A French study has found that dogs are able to identify COVID-positive cases better than Lateral Flow Tests (LFT).
LFTs are now the most commonly used form of testing in the UK, but their level of accuracy has been widely debated. A Cochrane review found that these devices can catch 72% of people who are infected with the virus, and also have symptoms. But that rate drops significantly to 58% for asymptomatic COVID patients.
Compared to these uncertain results, this French trial has found that dogs can sniff out the virus with an outstanding 97% accuracy.
France’s national veterinary school and the clinical research unit of Necker-Cochin hospital in Paris, conducted the study during March and April. There were 335 participants between the age of six and 76, along with nine furry volunteers. Researchers asked the participants to press a cotton pad between their armpits for two minutes, and the pads were collected and sealed in jars. The jars were then given to at least two of the dogs by handlers who were also unaware of which samples were positive. The individuals who took part in the experiment also got PCR tests done.
Of the 335 participants, 109 tested positive with PCR testing and the dogs detected 97% of those cases. They were also able to identify COVID-negative cotton pads with a 91% success rate. Professor Jean-Marc Tréluyer told Agence-France Presse.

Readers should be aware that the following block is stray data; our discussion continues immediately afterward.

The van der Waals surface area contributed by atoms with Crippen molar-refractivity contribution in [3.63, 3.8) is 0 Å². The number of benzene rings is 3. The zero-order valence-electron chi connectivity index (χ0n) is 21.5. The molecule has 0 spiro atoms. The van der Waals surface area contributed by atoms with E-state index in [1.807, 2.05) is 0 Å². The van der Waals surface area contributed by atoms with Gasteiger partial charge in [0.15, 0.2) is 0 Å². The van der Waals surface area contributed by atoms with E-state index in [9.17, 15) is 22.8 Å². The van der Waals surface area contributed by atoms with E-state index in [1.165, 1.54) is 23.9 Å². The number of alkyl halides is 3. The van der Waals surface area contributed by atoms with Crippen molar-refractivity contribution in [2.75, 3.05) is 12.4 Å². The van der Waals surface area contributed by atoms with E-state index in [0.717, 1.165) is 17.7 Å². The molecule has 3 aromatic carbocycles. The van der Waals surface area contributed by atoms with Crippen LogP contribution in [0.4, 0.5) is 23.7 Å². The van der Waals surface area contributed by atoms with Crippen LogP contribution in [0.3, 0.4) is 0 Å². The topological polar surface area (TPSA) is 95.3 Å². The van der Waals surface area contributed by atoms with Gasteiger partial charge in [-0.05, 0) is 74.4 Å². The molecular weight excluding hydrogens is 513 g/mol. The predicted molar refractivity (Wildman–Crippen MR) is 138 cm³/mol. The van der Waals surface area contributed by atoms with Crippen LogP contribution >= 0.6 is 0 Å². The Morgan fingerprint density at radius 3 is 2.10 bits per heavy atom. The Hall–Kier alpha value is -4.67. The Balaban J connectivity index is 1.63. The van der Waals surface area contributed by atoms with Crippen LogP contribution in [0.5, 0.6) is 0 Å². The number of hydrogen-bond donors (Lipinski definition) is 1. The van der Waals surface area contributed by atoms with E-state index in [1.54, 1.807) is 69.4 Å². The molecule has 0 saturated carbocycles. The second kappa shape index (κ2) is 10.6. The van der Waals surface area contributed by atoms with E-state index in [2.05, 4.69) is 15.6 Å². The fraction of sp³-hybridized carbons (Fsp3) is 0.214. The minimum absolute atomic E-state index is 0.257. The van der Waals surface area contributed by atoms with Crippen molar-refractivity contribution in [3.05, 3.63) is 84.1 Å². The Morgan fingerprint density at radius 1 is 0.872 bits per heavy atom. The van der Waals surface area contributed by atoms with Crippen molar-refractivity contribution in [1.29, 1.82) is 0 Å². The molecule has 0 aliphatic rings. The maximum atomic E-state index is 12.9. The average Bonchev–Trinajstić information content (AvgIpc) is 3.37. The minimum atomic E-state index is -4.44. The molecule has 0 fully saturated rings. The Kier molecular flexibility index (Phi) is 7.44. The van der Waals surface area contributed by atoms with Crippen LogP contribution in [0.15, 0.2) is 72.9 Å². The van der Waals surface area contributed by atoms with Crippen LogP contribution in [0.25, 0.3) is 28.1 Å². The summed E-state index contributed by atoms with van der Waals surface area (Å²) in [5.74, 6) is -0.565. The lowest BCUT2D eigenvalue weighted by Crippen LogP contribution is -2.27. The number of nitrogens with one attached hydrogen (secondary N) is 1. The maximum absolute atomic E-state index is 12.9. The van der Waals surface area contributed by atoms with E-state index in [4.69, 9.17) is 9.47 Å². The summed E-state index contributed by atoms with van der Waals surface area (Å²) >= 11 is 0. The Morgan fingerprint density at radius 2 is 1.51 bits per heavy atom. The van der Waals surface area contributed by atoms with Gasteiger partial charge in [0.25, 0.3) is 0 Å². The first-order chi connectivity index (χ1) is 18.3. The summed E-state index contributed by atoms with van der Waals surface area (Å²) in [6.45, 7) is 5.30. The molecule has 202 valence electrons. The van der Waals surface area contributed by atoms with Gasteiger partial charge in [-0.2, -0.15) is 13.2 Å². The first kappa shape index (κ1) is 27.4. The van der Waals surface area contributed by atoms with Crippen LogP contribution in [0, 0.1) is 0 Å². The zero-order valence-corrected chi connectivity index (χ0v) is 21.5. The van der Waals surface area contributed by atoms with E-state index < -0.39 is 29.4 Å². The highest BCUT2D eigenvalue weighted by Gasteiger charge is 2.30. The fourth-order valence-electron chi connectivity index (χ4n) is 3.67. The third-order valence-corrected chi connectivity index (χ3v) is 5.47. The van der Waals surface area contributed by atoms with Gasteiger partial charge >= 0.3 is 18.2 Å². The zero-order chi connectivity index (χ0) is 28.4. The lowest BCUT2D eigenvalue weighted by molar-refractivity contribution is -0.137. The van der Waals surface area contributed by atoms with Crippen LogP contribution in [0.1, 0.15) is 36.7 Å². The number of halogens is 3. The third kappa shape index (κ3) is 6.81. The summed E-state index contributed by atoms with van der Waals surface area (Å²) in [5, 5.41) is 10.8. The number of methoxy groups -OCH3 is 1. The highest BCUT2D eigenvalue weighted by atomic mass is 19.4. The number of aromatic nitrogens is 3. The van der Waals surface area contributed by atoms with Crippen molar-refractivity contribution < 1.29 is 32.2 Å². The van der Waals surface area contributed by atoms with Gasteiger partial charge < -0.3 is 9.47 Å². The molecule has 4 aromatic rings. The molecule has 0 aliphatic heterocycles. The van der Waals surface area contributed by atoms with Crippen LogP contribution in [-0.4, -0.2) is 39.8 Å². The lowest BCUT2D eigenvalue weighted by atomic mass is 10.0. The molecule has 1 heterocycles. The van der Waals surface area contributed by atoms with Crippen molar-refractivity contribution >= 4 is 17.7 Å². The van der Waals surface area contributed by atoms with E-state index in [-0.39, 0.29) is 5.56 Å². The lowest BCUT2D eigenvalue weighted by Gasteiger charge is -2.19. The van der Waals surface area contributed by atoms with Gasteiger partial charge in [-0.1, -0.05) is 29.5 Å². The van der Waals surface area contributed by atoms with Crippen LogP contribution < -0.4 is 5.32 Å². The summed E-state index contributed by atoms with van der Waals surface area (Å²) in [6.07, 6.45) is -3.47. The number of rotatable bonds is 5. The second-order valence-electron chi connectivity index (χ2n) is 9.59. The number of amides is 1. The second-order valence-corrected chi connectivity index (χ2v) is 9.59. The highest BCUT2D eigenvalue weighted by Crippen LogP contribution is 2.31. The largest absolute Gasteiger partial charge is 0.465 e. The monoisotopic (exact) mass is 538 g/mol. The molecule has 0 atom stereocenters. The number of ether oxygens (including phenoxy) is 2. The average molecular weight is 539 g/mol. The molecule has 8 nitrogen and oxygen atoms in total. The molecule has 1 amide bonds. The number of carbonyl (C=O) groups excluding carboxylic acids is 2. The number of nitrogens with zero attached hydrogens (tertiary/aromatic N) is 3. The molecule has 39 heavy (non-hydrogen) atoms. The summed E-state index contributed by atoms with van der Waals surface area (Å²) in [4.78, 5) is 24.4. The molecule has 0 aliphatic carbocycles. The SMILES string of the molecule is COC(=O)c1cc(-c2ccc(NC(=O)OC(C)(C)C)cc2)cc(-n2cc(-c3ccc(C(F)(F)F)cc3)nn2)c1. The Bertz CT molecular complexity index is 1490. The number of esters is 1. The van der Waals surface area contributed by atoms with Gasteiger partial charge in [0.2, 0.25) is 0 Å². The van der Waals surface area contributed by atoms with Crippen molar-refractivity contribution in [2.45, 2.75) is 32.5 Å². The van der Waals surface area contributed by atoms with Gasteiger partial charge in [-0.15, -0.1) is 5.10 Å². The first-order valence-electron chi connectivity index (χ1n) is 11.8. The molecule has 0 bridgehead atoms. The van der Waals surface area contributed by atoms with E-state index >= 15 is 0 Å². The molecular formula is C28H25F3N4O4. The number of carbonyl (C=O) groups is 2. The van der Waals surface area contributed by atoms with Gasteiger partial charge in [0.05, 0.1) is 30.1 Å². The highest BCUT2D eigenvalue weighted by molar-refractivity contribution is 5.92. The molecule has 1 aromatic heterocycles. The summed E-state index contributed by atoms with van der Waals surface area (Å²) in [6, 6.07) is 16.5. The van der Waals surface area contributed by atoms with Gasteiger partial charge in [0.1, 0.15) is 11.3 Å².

These are excellent results, comparable with those of a PCR test.
They could help identify those people who should undergo a full viral test and—because the dogs’ response is so quick—facilitate mass testing.
COVID-sniffers in Helsinki
This may be the first trial to publish its findings, but researchers all over the world have been studying how to use sniffer dogs to detect the virus. In fact, last year a team from the University of Helsinki deployed four COVID-sniffing canines in Helsinki-Vantaa airport, and they too discovered an accuracy rate of nearly 100%. Anna Hielm-Björkman, who was in charge of the trail, said:
It’s very promising.
If it works, it could prove a good screening method in other places” such as hospitals, care homes and at sporting and cultural events.